Alliant Credit Union is the largest credit union in Illinois and one of the largest in the country, offering online and mobile banking. In August 2021, Alliant eliminated overdraft fees and nonsufficient funds fees on all checking and savings accounts. Members can also join the bank’s Courtesy Pay program, which will cover checks, electronic payments and transfers that won’t clear due to insufficient funds, but you must deposit the overdraft amount into your account within 30 days. Alliant doesn’t charge a membership fee to enroll, unlike some credit unions, which may charge a base of $5 for signing up.
How to avoid overdraft fees
Overdraft fees are avoidable. Here are four simple ways to make sure you’re never stuck paying extra for letting your balance dip below zero.
1. Opt out: Talk to your credit union or bank about opting out of overdraft fees. Once you opt out, transactions that exceed your available balance will be declined. You’ll want to make sure that you aren’t subject to nonsufficient funds fees, too.
2. Link your savings account: When you link accounts, any amount not covered by your checking account will automatically be covered by your savings account. Assuming you have money in savings, this is a far less costly option. In fact, some banks and credit unions offer this service for free.
3. Sign up for account alerts: Many banks offer low-balance alerts via email or text message. These alerts will notify you when your balance falls below a certain threshold, which can give you a heads-up before you overdraw.
4. Switch banks: As more banks and credit unions stop charging overdraft fees, it’s getting easier to find a bank without them. So, shop around.
Overdraft Protection Act of 2021
Part of the reason that so many banks are rethinking overdraft fees is due to a higher level of scrutiny from lawmakers. Congresswoman Carolyn Maloney introduced the Overdraft Protection Act in 2021 to mitigate the impact of overdraft fees, limit the number of charges to one per month and make other consumer-friendly changes.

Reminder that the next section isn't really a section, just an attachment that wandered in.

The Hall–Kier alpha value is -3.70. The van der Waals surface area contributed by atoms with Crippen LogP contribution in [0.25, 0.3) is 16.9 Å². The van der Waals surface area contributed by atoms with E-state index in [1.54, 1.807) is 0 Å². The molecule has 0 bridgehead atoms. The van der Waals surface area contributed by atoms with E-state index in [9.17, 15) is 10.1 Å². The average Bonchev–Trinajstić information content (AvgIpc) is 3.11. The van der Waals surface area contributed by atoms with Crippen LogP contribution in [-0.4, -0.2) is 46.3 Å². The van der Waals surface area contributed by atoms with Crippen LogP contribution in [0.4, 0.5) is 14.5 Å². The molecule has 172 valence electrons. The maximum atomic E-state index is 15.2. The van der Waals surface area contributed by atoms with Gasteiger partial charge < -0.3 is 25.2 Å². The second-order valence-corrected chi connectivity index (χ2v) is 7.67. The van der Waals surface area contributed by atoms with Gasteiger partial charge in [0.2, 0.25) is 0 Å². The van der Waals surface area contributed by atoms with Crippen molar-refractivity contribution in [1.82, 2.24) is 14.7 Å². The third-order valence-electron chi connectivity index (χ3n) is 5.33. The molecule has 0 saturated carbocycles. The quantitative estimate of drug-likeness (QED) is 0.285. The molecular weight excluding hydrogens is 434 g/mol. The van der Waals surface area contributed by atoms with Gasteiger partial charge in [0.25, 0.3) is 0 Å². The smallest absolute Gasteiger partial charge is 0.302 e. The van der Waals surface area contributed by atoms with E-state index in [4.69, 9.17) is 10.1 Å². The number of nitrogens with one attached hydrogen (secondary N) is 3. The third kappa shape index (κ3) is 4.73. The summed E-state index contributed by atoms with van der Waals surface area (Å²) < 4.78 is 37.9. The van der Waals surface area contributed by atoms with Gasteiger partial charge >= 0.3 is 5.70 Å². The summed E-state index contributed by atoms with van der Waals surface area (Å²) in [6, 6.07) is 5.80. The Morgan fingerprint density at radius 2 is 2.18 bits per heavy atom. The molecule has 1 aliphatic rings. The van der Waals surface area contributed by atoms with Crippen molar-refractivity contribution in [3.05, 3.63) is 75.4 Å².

While overdraft protection legislation is nothing new -- Maloney has introduced similar legislation in each Congress since 2005 -- the tide is changing. In July 2022, the Financial Services Committee advanced the bill for floor consideration. In late October of 2022, the Biden Administration announced additional steps to combat junk fees from banks. The work has paid off so far: The total amount of overdraft fees dropped by roughly 20% from 2019 to 2022.
A recent study from Bankrate.com showed that the average overdraft fee is $29.80, and the average nonsufficient funds fee is $26.58. Additionally, the fee is usually fixed regardless of the transaction amount -- some banks charge the same whether you overdraw $1 or $100. Some banks also charge you each time you overdraw, even if it happens within the same day.
It depends. Bank of the West offers one overdraft fee reversal per year. Other banks, such as Huntington and Wells Fargo, offer 24-hour grace periods to give you extra time to make a deposit and avoid the fee. If you incur the fee, it’s always worth your while to request a refund. If it’s not a regular thing, some banks will excuse your mistake.
According to figures from the Consumer Financial Protection Bureau, Wells Fargo, Chase, Bank of America, TD and Truist raked in the most money from these fees in 2021.